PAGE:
QPS Global to Pour Us$10 Million Into Middle East Expansion

QPS Global to Pour Us$10 Million Into Middle East Expansion

by 29. July 2021

US Fintech company QPS Global will be expanding its operations in the Middle East, the company has announced. To this end, the company will be making an investment of US$10 million in the region over the next 6-12 months.

The B2B card issuance and processing platform aims to grow its presence in key Middle East markets by March next year. These include the UAE, Saudi Arabia, Qatar, Oman and Kuwait.

Vinay Kalantri, CEO and Founder, QPS Global

Vinay Kalantri, CEO and Founder, QPS Global

“After expanding our reach in the European markets, we are now entering the Middle East by purely focusing on our technological disruption. In fact, we have already secured a deal of issuing 2.3 million prepaid cards across the Middle East market.

 

Going forward, we are also looking at clocking up revenues to the tune of US$100 million in the next two-three years across India, UAE and UK,”

Vinay Kalantri, CEO and Founder, QPS Global said.

 

Kalantri added that QPS Global aims to secure at least 20% of the card issuance market. The company is looking to acquire B2B customers across the banking and financial, fintech, travel, D2C, and ecommerce sectors.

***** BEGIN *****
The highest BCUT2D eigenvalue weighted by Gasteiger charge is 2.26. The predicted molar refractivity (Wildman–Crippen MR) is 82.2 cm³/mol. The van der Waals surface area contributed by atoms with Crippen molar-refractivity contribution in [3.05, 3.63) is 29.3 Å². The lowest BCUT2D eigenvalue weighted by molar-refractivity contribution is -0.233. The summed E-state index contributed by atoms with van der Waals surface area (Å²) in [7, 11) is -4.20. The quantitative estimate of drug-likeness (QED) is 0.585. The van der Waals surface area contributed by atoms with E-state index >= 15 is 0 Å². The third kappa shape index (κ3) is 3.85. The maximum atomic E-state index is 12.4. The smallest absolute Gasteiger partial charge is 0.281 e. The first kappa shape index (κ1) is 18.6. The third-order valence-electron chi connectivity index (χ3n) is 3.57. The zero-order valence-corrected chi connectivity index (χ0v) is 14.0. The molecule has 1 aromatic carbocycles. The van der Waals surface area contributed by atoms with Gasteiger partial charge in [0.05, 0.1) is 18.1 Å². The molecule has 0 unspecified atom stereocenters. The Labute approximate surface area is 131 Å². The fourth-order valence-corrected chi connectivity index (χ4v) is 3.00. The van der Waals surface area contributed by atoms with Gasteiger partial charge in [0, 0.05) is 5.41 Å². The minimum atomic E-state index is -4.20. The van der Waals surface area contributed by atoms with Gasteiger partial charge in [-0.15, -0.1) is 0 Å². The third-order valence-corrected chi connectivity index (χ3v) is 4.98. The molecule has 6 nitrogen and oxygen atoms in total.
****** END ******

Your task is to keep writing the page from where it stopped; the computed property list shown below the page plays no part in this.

The 2019-founded company recently announced expansion plans for Europe, with an investment of US$13.96 million. It will also be hiring over 300 employees across India, Europe and the Middle East, the company said.

Cashless economy in the Middle East

The Middle East is increasingly moving away from cash as a mode of payment. In the MEA region, card payments are the most popular payment method, accounting for 44% of the payments market.

The UAE (39%) and Saudi Arabia (35%) fall slightly below this average, whereas Turkey far surpasses it, with card payments responsible for 71% of payment methods.

Moreover, according to the Fintech News Middle East: UAE Fintech Report 2021 there are over 10 million debit and 8 million credit cards in circulation in the UAE. Elsewhere, the Bahraini government is pushing to go completely cashless in the next decade.

This growth is further buoyed by local and international payment fintechs such as NymCard and Pyypl, and approaches in the banking and financial sector towards cashless payments, such as ones by Saudi Arabia’s mada and the UAE’s First Abu Dhabi Bank. Governments are also transitioning away from cash, through initiatives such as the Gulf Cooperation Council’s (GCC) first digital nol card.

 

Featured image credit: Edited from  Pexels, Photo by Denys Gromov 

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